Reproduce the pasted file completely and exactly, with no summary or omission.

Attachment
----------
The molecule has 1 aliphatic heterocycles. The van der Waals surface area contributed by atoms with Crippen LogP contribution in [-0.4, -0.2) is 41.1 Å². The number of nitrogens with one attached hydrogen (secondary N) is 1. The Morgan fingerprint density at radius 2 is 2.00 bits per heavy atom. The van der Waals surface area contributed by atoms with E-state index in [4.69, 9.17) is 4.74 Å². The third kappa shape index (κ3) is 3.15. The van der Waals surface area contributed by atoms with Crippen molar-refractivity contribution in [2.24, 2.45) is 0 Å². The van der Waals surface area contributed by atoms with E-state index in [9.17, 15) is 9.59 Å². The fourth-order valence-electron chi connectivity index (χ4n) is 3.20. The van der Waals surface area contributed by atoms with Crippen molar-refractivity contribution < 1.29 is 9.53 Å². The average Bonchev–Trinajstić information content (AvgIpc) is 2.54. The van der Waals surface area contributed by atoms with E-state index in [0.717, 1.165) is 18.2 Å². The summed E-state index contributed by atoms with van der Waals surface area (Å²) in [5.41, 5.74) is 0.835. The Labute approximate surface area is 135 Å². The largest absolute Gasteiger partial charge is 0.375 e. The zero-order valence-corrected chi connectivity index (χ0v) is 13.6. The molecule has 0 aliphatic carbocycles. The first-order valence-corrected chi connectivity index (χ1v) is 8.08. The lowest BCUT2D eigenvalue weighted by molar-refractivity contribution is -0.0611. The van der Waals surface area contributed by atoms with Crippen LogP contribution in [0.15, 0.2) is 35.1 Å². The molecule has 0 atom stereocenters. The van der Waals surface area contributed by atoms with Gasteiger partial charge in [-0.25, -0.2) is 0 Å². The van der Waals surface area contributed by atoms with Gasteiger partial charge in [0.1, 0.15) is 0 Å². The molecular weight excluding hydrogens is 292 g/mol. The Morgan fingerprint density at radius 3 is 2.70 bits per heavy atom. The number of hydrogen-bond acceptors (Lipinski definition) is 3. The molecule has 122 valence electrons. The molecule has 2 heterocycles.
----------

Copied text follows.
The molecule has 1 aliphatic heterocycles. The van der Waals surface area contributed by atoms with Crippen LogP contribution in [-0.4, -0.2) is 41.1 Å². The number of nitrogens with one attached hydrogen (secondary N) is 1. The Morgan fingerprint density at radius 2 is 2.00 bits per heavy atom. The van der Waals surface area contributed by atoms with E-state index in [4.69, 9.17) is 4.74 Å². The third kappa shape index (κ3) is 3.15. The van der Waals surface area contributed by atoms with Crippen molar-refractivity contribution in [2.24, 2.45) is 0 Å². The van der Waals surface area contributed by atoms with E-state index in [9.17, 15) is 9.59 Å². The fourth-order valence-electron chi connectivity index (χ4n) is 3.20. The van der Waals surface area contributed by atoms with Crippen molar-refractivity contribution < 1.29 is 9.53 Å². The average Bonchev–Trinajstić information content (AvgIpc) is 2.54. The van der Waals surface area contributed by atoms with E-state index in [0.717, 1.165) is 18.2 Å². The summed E-state index contributed by atoms with van der Waals surface area (Å²) in [5.41, 5.74) is 0.835. The Labute approximate surface area is 135 Å². The largest absolute Gasteiger partial charge is 0.375 e. The zero-order valence-corrected chi connectivity index (χ0v) is 13.6. The molecule has 0 aliphatic carbocycles. The first-order valence-corrected chi connectivity index (χ1v) is 8.08. The lowest BCUT2D eigenvalue weighted by molar-refractivity contribution is -0.0611. The van der Waals surface area contributed by atoms with Crippen LogP contribution in [0.15, 0.2) is 35.1 Å². The molecule has 0 atom stereocenters. The van der Waals surface area contributed by atoms with Gasteiger partial charge in [-0.25, -0.2) is 0 Å². The van der Waals surface area contributed by atoms with Gasteiger partial charge in [0.1, 0.15) is 0 Å². The molecular weight excluding hydrogens is 292 g/mol. The Morgan fingerprint density at radius 3 is 2.70 bits per heavy atom. The number of hydrogen-bond acceptors (Lipinski definition) is 3. The molecule has 122 valence electrons. The molecule has 2 heterocycles.